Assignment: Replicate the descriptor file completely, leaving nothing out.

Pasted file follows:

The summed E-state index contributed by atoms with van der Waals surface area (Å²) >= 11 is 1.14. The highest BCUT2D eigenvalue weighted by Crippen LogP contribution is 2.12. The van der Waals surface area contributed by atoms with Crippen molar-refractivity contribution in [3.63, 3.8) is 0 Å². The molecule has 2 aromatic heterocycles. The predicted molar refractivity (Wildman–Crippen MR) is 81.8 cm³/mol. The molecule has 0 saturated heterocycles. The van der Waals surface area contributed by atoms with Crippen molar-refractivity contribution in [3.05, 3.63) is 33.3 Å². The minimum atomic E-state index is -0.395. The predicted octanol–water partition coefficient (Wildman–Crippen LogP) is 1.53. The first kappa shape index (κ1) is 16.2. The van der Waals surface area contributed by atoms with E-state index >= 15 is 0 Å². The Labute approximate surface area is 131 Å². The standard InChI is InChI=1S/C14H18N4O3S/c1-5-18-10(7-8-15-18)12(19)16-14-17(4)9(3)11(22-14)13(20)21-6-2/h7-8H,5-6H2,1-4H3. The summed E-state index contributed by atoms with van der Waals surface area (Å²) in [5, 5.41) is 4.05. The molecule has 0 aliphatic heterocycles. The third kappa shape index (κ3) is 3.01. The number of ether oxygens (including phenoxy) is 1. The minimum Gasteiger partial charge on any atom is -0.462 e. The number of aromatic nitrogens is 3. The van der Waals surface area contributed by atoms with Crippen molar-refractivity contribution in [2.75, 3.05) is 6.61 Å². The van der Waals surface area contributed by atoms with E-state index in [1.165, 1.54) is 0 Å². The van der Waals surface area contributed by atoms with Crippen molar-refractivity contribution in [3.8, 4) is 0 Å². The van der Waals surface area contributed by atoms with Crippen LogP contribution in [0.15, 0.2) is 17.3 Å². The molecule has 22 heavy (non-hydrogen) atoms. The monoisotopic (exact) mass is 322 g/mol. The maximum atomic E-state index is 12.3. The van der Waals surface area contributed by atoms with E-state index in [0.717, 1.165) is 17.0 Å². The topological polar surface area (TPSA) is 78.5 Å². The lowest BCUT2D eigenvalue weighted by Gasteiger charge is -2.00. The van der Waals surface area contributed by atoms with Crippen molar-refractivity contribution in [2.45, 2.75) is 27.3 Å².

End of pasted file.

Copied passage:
The summed E-state index contributed by atoms with van der Waals surface area (Å²) >= 11 is 1.14. The highest BCUT2D eigenvalue weighted by Crippen LogP contribution is 2.12. The van der Waals surface area contributed by atoms with Crippen molar-refractivity contribution in [3.63, 3.8) is 0 Å². The molecule has 2 aromatic heterocycles. The predicted molar refractivity (Wildman–Crippen MR) is 81.8 cm³/mol. The molecule has 0 saturated heterocycles. The van der Waals surface area contributed by atoms with Crippen molar-refractivity contribution in [3.05, 3.63) is 33.3 Å². The minimum atomic E-state index is -0.395. The predicted octanol–water partition coefficient (Wildman–Crippen LogP) is 1.53. The first kappa shape index (κ1) is 16.2. The van der Waals surface area contributed by atoms with E-state index >= 15 is 0 Å². The Labute approximate surface area is 131 Å². The standard InChI is InChI=1S/C14H18N4O3S/c1-5-18-10(7-8-15-18)12(19)16-14-17(4)9(3)11(22-14)13(20)21-6-2/h7-8H,5-6H2,1-4H3. The summed E-state index contributed by atoms with van der Waals surface area (Å²) in [5, 5.41) is 4.05. The molecule has 0 aliphatic heterocycles. The third kappa shape index (κ3) is 3.01. The number of ether oxygens (including phenoxy) is 1. The minimum Gasteiger partial charge on any atom is -0.462 e. The number of aromatic nitrogens is 3. The van der Waals surface area contributed by atoms with Crippen molar-refractivity contribution in [2.75, 3.05) is 6.61 Å². The van der Waals surface area contributed by atoms with E-state index in [1.165, 1.54) is 0 Å². The van der Waals surface area contributed by atoms with Crippen molar-refractivity contribution in [3.8, 4) is 0 Å². The van der Waals surface area contributed by atoms with Crippen LogP contribution in [0.15, 0.2) is 17.3 Å². The molecule has 22 heavy (non-hydrogen) atoms. The monoisotopic (exact) mass is 322 g/mol. The maximum atomic E-state index is 12.3. The van der Waals surface area contributed by atoms with E-state index in [0.717, 1.165) is 17.0 Å². The topological polar surface area (TPSA) is 78.5 Å². The lowest BCUT2D eigenvalue weighted by Gasteiger charge is -2.00. The van der Waals surface area contributed by atoms with Crippen molar-refractivity contribution in [2.45, 2.75) is 27.3 Å².